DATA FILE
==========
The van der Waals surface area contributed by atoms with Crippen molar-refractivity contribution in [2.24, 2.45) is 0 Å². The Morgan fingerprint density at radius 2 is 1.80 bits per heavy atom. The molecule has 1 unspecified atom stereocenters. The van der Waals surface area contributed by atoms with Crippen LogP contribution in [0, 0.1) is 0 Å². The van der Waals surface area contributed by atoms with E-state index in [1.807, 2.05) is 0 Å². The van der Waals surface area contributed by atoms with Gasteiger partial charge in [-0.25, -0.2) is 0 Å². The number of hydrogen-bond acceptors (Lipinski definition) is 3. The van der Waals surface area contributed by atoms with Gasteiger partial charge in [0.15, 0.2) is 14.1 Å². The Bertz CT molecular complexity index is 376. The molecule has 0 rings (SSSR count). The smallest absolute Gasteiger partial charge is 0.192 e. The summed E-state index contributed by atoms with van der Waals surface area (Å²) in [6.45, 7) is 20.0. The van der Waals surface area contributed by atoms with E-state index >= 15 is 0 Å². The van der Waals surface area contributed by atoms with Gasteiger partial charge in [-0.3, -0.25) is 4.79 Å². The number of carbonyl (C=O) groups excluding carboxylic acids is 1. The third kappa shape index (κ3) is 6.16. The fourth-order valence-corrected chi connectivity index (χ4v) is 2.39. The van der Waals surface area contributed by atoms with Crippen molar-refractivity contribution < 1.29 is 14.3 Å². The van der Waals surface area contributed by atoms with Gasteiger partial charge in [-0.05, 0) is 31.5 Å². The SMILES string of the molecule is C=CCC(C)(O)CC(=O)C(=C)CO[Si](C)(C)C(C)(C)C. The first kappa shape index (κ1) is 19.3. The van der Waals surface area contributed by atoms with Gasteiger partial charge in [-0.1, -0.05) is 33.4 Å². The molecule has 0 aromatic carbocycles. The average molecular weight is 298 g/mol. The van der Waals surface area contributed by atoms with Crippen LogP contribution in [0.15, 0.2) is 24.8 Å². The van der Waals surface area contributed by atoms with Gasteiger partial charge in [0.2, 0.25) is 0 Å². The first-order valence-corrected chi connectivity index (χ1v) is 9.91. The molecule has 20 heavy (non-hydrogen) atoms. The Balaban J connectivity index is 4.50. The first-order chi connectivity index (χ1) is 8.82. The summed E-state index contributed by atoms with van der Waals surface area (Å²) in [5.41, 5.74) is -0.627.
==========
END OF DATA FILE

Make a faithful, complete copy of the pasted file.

The van der Waals surface area contributed by atoms with Crippen molar-refractivity contribution in [2.24, 2.45) is 0 Å². The Morgan fingerprint density at radius 2 is 1.80 bits per heavy atom. The molecule has 1 unspecified atom stereocenters. The van der Waals surface area contributed by atoms with Crippen LogP contribution in [0, 0.1) is 0 Å². The van der Waals surface area contributed by atoms with E-state index in [1.807, 2.05) is 0 Å². The van der Waals surface area contributed by atoms with Gasteiger partial charge in [-0.25, -0.2) is 0 Å². The number of hydrogen-bond acceptors (Lipinski definition) is 3. The van der Waals surface area contributed by atoms with Gasteiger partial charge in [0.15, 0.2) is 14.1 Å². The Bertz CT molecular complexity index is 376. The molecule has 0 rings (SSSR count). The smallest absolute Gasteiger partial charge is 0.192 e. The summed E-state index contributed by atoms with van der Waals surface area (Å²) in [6.45, 7) is 20.0. The van der Waals surface area contributed by atoms with E-state index >= 15 is 0 Å². The van der Waals surface area contributed by atoms with Gasteiger partial charge in [-0.3, -0.25) is 4.79 Å². The number of carbonyl (C=O) groups excluding carboxylic acids is 1. The third kappa shape index (κ3) is 6.16. The fourth-order valence-corrected chi connectivity index (χ4v) is 2.39. The van der Waals surface area contributed by atoms with Crippen molar-refractivity contribution < 1.29 is 14.3 Å². The van der Waals surface area contributed by atoms with Gasteiger partial charge in [-0.05, 0) is 31.5 Å². The SMILES string of the molecule is C=CCC(C)(O)CC(=O)C(=C)CO[Si](C)(C)C(C)(C)C. The first kappa shape index (κ1) is 19.3. The van der Waals surface area contributed by atoms with Gasteiger partial charge in [-0.1, -0.05) is 33.4 Å². The molecule has 0 aromatic carbocycles. The average molecular weight is 298 g/mol. The van der Waals surface area contributed by atoms with Crippen LogP contribution in [0.15, 0.2) is 24.8 Å². The van der Waals surface area contributed by atoms with Gasteiger partial charge in [0.2, 0.25) is 0 Å². The first-order valence-corrected chi connectivity index (χ1v) is 9.91. The molecule has 20 heavy (non-hydrogen) atoms. The Balaban J connectivity index is 4.50. The first-order chi connectivity index (χ1) is 8.82. The summed E-state index contributed by atoms with van der Waals surface area (Å²) in [5.41, 5.74) is -0.627.